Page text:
Travelers discover second passion: shopping

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Travelers discover second passion: shopping


A Zojirushi rice cooker

In the old days, those who traveled overseas became like Santa Claus to their family members upon coming back. Those who went to Germany brought German-made brands, and those who went to Japan brought Japanese-made brands. Just looking at those products can give you a picture of how Koreans’ foreign travel evolved over the years.

According to data from the Korea Tourism Organization, alcohol and cosmetic products topped the shopping lists of Korean travelers in 1991, both at 50.3 percent. They were followed by electronic goods (45.9 percent), clothes (26.3 percent) and toys (25.9 percent). As the data indicates, alcohol, particularly Chivas Regal, was a must-buy item.

But Japanese-made electronic goods were just as popular. It was a common scene for people passing through the arrival gates at Gimpo International Airport to carry a Zojirushi rice cooker in one hand. A Sony Walkman was another “it” item.

For those who went to Europe, Swiss Army knives from Victorinox and cutlery from J.A. Henckels were the things to buy. A Korean housewife with these two items was secretly boasting that she or her family has been to Europe.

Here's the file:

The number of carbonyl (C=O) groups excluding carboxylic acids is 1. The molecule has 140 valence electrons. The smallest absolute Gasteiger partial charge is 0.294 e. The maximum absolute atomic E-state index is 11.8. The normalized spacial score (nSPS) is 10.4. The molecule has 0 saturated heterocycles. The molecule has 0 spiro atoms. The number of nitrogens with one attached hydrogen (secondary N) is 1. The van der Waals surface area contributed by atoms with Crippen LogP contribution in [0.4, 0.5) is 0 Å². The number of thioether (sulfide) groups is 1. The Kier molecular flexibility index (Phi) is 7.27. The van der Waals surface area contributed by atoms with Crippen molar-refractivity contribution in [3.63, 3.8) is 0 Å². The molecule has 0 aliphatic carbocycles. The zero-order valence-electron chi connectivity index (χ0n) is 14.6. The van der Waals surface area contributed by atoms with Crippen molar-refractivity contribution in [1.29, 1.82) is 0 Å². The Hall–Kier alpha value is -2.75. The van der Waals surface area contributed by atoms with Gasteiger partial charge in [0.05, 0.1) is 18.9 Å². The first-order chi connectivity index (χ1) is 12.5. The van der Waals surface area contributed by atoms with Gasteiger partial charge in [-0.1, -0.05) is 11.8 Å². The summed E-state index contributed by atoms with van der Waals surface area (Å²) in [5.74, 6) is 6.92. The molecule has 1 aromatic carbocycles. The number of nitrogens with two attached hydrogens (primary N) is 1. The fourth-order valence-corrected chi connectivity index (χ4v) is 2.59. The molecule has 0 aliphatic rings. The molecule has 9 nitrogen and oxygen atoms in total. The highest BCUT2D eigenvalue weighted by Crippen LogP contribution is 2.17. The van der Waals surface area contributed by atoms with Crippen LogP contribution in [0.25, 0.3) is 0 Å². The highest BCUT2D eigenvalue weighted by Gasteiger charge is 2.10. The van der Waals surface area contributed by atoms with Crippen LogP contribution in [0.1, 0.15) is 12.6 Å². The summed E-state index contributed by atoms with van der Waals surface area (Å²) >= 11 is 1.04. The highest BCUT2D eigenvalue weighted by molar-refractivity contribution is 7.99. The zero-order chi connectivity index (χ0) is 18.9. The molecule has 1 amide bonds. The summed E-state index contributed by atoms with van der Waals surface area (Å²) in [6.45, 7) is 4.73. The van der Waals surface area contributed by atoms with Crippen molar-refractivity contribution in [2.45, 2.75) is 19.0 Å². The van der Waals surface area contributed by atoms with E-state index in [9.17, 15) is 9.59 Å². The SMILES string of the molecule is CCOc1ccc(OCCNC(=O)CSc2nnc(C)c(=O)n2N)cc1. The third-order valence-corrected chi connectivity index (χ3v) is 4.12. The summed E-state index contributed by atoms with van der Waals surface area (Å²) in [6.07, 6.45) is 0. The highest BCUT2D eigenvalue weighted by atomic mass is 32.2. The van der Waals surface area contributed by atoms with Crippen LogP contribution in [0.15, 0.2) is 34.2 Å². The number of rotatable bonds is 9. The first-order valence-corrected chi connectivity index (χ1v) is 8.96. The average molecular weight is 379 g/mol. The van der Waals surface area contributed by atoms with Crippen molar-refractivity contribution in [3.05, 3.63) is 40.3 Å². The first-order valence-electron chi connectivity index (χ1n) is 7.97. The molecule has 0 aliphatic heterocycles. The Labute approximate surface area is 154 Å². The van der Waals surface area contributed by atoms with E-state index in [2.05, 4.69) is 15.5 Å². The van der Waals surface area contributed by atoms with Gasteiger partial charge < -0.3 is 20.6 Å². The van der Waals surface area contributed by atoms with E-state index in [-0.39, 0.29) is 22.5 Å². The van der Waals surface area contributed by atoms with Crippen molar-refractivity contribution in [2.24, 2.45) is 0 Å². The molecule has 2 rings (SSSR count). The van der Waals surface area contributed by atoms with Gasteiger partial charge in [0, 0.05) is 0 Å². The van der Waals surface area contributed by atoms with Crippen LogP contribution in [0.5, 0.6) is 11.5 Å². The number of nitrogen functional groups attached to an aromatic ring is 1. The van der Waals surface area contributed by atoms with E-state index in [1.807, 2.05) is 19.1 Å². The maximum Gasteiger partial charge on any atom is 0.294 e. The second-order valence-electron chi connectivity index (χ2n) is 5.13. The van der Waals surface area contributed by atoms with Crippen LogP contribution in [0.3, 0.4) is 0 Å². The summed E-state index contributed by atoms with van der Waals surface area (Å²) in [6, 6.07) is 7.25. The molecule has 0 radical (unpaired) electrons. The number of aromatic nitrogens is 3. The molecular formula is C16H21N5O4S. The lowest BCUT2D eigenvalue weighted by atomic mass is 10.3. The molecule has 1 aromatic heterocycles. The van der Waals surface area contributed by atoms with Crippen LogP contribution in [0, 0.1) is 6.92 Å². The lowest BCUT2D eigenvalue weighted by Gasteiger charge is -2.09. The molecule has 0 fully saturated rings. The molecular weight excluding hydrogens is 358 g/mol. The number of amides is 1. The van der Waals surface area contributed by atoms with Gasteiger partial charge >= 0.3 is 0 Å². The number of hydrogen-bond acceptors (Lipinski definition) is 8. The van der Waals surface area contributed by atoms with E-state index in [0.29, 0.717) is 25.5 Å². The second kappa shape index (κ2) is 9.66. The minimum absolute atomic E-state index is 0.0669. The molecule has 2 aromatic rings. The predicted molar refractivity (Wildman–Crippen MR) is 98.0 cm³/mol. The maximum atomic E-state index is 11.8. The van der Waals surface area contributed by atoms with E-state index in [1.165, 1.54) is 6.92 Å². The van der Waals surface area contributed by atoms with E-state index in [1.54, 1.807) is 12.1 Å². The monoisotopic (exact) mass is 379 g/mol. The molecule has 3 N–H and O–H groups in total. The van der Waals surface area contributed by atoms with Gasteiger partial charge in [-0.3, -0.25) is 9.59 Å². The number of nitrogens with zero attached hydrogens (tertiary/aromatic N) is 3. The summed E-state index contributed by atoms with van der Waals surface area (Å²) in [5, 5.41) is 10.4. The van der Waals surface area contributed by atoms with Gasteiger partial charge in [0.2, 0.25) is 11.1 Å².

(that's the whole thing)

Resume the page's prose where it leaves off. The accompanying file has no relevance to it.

“Tiger balm” from China was considered in Korea to be a cure for all kinds of skin troubles in those days. People who traveled to Southeast Asia would bring back tropical fruits like mango, papaya, guava and rambutan, but these days, bringing back agricultural goods from foreign countries is forbidden.

One thing hasn’t changed, though: travelers’ passion for duty-free shops. If anything, duty-free shops in Korean airports have gotten even fancier.

“These days, Koreans are searching for certain models or well-known local products instead of certain brands or luxury items,” said Scott Kwon, the director of the Korea office of the Hong Kong Tourism Board.

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